Review of Industrial Organization 19: 3–18, 2001.
© 2001 Kluwer Academic Publishers. Printed in the Netherlands.
Markets, Morals, or Wealth? Delusions of a
Standardized Antitrust Value
WILLIAM J. CURRAN III
Editor-in-Chief, Antitrust Bulletin
Abstract. Since the 1980s, courts have chosen corporate wealth generation as antitrust’s sole value,
justifying their choice under “Chicago School” economics, while abandoning counter-values like
justice and democracy. The difﬁcult consequences of “Chicago’s” univocal corporate wealth gen-
erating “value” are explored in this article, while a broader, multi-valued, antitrust alternative is
discussed and proposed.
Key words: Antitrust, “Chicago School”, democracy, economic justiﬁcations, liberal justice.
Questions about values – and their standardization – have plagued courts over anti-
trust history. That values are not univocal, and that a standardized antitrust policy is
a delusion, confuses courts – neither Chicago School economics nor liberal justice
can alone compensate for the many values that courts may face.
Without this insight, courts have become wedded to false notions about such
single values as wealth pursued in society’s best interest, or about the sole protec-
tion of such other “values” as competition and markets. Unfortunately, antitrust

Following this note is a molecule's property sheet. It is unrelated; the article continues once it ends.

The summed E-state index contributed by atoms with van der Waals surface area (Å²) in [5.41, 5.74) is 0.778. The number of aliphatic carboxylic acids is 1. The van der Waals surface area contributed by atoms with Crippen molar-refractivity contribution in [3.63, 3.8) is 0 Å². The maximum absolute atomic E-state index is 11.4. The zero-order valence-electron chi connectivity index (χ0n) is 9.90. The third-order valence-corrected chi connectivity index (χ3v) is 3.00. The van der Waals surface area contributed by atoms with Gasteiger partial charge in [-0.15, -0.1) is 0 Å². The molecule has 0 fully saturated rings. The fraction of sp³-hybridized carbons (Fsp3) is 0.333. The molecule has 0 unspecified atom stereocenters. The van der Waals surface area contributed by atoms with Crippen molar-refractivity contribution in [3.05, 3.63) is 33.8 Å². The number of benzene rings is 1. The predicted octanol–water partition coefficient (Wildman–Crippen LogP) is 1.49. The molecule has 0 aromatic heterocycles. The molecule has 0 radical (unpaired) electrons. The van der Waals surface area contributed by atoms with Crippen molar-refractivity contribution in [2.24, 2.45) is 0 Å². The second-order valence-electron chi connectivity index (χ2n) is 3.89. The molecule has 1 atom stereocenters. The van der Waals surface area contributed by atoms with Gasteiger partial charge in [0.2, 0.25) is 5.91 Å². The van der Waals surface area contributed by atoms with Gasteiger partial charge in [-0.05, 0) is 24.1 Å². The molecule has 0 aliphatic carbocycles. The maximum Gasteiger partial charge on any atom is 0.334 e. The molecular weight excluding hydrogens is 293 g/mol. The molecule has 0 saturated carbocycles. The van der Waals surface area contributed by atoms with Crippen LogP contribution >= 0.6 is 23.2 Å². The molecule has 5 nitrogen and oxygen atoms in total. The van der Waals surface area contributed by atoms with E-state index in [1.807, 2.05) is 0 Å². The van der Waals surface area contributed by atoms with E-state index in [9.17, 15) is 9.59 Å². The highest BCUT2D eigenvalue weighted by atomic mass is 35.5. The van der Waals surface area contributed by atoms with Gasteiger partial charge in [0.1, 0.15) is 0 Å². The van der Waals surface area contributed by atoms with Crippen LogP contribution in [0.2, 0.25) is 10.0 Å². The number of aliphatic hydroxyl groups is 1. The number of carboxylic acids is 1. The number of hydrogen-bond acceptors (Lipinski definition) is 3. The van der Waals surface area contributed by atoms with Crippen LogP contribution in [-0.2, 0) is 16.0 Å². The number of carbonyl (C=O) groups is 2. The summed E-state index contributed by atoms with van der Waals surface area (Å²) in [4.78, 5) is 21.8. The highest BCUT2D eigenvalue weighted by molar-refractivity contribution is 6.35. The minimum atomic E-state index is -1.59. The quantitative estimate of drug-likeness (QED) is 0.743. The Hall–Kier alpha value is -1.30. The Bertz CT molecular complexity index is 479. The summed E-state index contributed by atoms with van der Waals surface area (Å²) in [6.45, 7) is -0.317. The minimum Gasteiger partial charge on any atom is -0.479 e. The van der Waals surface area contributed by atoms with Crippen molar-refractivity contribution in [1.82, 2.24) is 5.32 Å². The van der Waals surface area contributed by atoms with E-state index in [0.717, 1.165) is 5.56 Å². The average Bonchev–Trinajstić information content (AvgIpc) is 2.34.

has become a tool of a single, narrow, neo-classical, Chicago style freemarket
economic value – a tool of “let-it-rip” free-market capitalism itself.
The supposed revolutionary “progress” of antitrust since the early 1980s has
squeezed its content and distilled its goals to suit the anemic values of Chicago
economic theoreticians. They foster only the narrow goal of static allocational
efﬁciency, in a single-minded pursuit of maximum wealth while “maximizing con-
This worship of wealth will likely harm our society – since, as
Galbralth has said of every age, the ruling system demands to be worshipped as the
ruling theology and as the divinely inspired authority.
Member of Pennsylvania, New York, and Nebraska bars.
See John E. Kwoka, and Lawrence J. White, eds. (1999) The Antitrust Revolution: Econom-
ics, Competition and Policy, 3rd edn. New York: Oxford University Press; Robert H. Bork (1978)
The Antitrust Paradox: A Policy at War with Itself. New York: Basic Books; Richard A Posner
Antitrust Policy; Richard Schmalensee, and Robert D. Willig, eds. (1989) Handbook of Industrial
Organization. Cambridge, MA: MIT Press.